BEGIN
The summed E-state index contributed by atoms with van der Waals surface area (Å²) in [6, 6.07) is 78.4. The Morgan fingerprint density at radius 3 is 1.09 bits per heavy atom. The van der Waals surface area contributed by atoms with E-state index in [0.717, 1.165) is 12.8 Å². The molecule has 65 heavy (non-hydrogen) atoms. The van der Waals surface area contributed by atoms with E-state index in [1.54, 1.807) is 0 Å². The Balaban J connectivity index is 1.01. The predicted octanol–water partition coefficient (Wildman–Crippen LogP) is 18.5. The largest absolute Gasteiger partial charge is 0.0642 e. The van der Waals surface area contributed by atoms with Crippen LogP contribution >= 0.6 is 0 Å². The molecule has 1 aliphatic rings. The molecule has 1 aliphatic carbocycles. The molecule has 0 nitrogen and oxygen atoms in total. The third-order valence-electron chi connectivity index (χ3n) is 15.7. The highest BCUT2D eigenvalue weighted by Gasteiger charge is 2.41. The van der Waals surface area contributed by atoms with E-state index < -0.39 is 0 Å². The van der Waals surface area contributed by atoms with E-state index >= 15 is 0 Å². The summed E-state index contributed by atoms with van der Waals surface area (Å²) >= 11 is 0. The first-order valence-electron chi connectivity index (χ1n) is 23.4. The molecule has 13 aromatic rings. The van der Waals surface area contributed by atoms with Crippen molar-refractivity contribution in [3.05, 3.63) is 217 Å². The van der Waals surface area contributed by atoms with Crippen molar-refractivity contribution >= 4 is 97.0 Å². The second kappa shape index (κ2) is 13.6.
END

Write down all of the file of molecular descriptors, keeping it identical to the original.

The summed E-state index contributed by atoms with van der Waals surface area (Å²) in [6, 6.07) is 78.4. The Morgan fingerprint density at radius 3 is 1.09 bits per heavy atom. The van der Waals surface area contributed by atoms with E-state index in [0.717, 1.165) is 12.8 Å². The molecule has 65 heavy (non-hydrogen) atoms. The van der Waals surface area contributed by atoms with E-state index in [1.54, 1.807) is 0 Å². The Balaban J connectivity index is 1.01. The predicted octanol–water partition coefficient (Wildman–Crippen LogP) is 18.5. The largest absolute Gasteiger partial charge is 0.0642 e. The van der Waals surface area contributed by atoms with Crippen LogP contribution >= 0.6 is 0 Å². The molecule has 1 aliphatic rings. The molecule has 1 aliphatic carbocycles. The molecule has 0 nitrogen and oxygen atoms in total. The third-order valence-electron chi connectivity index (χ3n) is 15.7. The highest BCUT2D eigenvalue weighted by Gasteiger charge is 2.41. The van der Waals surface area contributed by atoms with E-state index < -0.39 is 0 Å². The van der Waals surface area contributed by atoms with E-state index >= 15 is 0 Å². The summed E-state index contributed by atoms with van der Waals surface area (Å²) >= 11 is 0. The first-order valence-electron chi connectivity index (χ1n) is 23.4. The molecule has 13 aromatic rings. The van der Waals surface area contributed by atoms with Crippen molar-refractivity contribution in [3.05, 3.63) is 217 Å². The van der Waals surface area contributed by atoms with Crippen molar-refractivity contribution >= 4 is 97.0 Å². The second kappa shape index (κ2) is 13.6.